Assessment Tools for Prioritizing Housing Resources for Homeless Youth

In almost all communities in North America, the number of youth experiencing homelessness exceeds the capacity of housing resources available to youth. This situation leaves communities with the terrible predicament of trying to decide whom to prioritize for the precious few housing spots available at any given time. For adults, this same dynamic exists and many communities have turned to vulnerability assessment tools to help them make these difficult decisions. Most of these tools have focused on assessing factors that are associated with either premature mortality (Hwang et al., 1998; Juneau Economic Development Council, 2009; Swanborough, 2011) or greatest system costs (Economic Roundtable, 2011). Youth aged 24 or younger are unlikely to experience health-related premature mortality, nor are they likely to have incurred enormous system costs. Thus in recent years a new set of tools was developed that specifically targets the needs and realities of homeless youth. The two most prominent of those tools are the TAY Triage Tool (Rice, 2013), developed by the Corporation for Supportive Housing (CSH) and me, and the Next Step Tool for Homeless Youth, which was developed by Orgcode in consultation with CSH and me (Orgcode, 2015).

The TAY Triage Tool is short 7-item (6-point) index based on extensive research I conducted in conjunction with CSH. Unlike the adult tools, which are based on developing predictors of system cost or premature mortality, the TAY Triage Tool is anchored in assessing which youth are most likely to experience long-term homelessness. This decision was reached in consultation with key stakeholders in the systems of care involving homeless youth, including providers of permanent supportive housing and representatives from foster care, juvenile justice, housing, and mental health, who met with us to discuss what issues were most salient for youth (Rice, 2013).

Based on the literature on vulnerability and risk taking among homeless youth (e.g., Milburn et al., 2009; Toro, Lesperance, & Brackiszewski, 2011), we assessed a large number of possible variables to be included in the triage tool. We attempted whenever possible to focus on specifications of variables that were likely to precede long-term homelessness to avoid complex issues of causality. For example, rather than assessing current levels of alcohol use, we assessed whether the youth had consumed alcohol at age 12 or younger. High levels of alcohol use could lead to long-term homelessness, but long-term homelessness could just as easily lead to high levels of alcohol use. However, using alcohol prior to age 12 is unlikely to be a result of longterm homelessness.

In the process of selecting the final items included in the tool, we examined dozens of possible associations, including 19 reasons for becoming homeless (e.g., “I experienced sexual abuse” and “my desire for adventure”); alcohol use; marijuana use; first sexual experience at age 12 or younger; foster care involvement; incarceration prior to age 18; eight traumatic experiences (e.g., “being hit, punched or kicked very hard at home”); a brief 4-item screen for posttraumatic stress disorder symptoms; employment; high school dropout status; HIV positive status; testing positive for other sexually transmitted infections; currently sleeping on the streets; having children; being pregnant (or impregnating someone); trading sex for money, food, drugs, housing, or other resources; sexual orientation; gender; and race and ethnicity. For extensive details regarding the modeling strategy that resulted in the final scale, see the summary report on the tool’s development, which is available online (Rice, 2013).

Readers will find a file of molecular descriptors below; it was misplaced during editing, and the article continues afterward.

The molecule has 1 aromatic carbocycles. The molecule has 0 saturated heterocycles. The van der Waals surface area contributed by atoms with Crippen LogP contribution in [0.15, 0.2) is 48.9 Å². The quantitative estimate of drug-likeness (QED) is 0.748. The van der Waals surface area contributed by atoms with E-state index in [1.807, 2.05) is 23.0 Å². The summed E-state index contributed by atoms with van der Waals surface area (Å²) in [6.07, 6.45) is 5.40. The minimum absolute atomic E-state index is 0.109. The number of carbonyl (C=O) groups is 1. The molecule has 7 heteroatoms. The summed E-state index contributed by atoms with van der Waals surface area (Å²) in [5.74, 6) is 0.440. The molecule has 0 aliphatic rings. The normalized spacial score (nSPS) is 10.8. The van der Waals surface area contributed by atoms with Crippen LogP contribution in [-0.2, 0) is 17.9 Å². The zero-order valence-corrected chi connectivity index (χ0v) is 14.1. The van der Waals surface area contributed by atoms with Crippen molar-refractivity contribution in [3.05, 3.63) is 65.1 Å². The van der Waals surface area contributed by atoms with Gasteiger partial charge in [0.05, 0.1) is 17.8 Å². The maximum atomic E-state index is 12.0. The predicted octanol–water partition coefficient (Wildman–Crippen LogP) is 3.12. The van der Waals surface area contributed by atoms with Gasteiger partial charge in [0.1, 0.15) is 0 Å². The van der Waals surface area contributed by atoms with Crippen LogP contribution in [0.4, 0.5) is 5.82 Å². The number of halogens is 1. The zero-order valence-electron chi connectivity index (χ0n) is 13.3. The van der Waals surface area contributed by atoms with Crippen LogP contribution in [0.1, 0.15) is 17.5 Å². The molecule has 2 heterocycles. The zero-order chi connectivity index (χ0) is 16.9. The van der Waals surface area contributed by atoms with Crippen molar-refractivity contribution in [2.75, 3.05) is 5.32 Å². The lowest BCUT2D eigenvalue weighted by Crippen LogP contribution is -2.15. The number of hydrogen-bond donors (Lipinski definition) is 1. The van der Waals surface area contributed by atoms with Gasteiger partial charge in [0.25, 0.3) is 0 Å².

This work was then followed by a 2-year period of pilot testing and assessment of the tool’s generalizability and validity. Five communities pilot-tested the implementation of the tool, and we found that in most communities, approximately 10% of youth scored 4 or higher which we found to be associated with not only long term homelessness, but also substance use, and mental health risks (Rice & Rosales, 2015). More importantly, the generalizability of the tool was supported by data we collected in Clark County, Nevada, and the state of Connecticut, showing that TAY Triage Tool scores were associated with longer-term homelessness in those communities. We assessed the face validity of the measure in focus groups. More importantly, in data from Nevada and Connecticut, we also assessed construct validity. Again, for details regarding the testing of the tool, see the report on this work, which is also available online (Rice & Rosales, 2015).

Iain De Jonge and Orgcode were responsible for the creation of the Next Step Tool for Homeless Youth (Orgcode, 2015). They have described it as an evidence-informed tool, because its creation is based primarily on an extensive review of the scientific literature on vulnerability factors for homeless youth. In addition, in consultation with CSH and me, they incorporated items from the TAY Triage Tool into their larger assessment tool. It is worth noting that we eliminated some items they used from our tool because they did not differentiate between individuals who had experienced longer-term homelessness and those who had not. For example, one item we excluded was: “Have you been attacked of beaten up since you’ve become homeless?” Conversely, the Next Step Tool incorporated several items we did not consider, such as “Does anybody force or trick you to do things that you do not want to do?” Neither tool is perfect. Both, however, strive to identify vulnerable youth and help communities prioritize
housing for youth based on objective criteria known to assess vulnerability.

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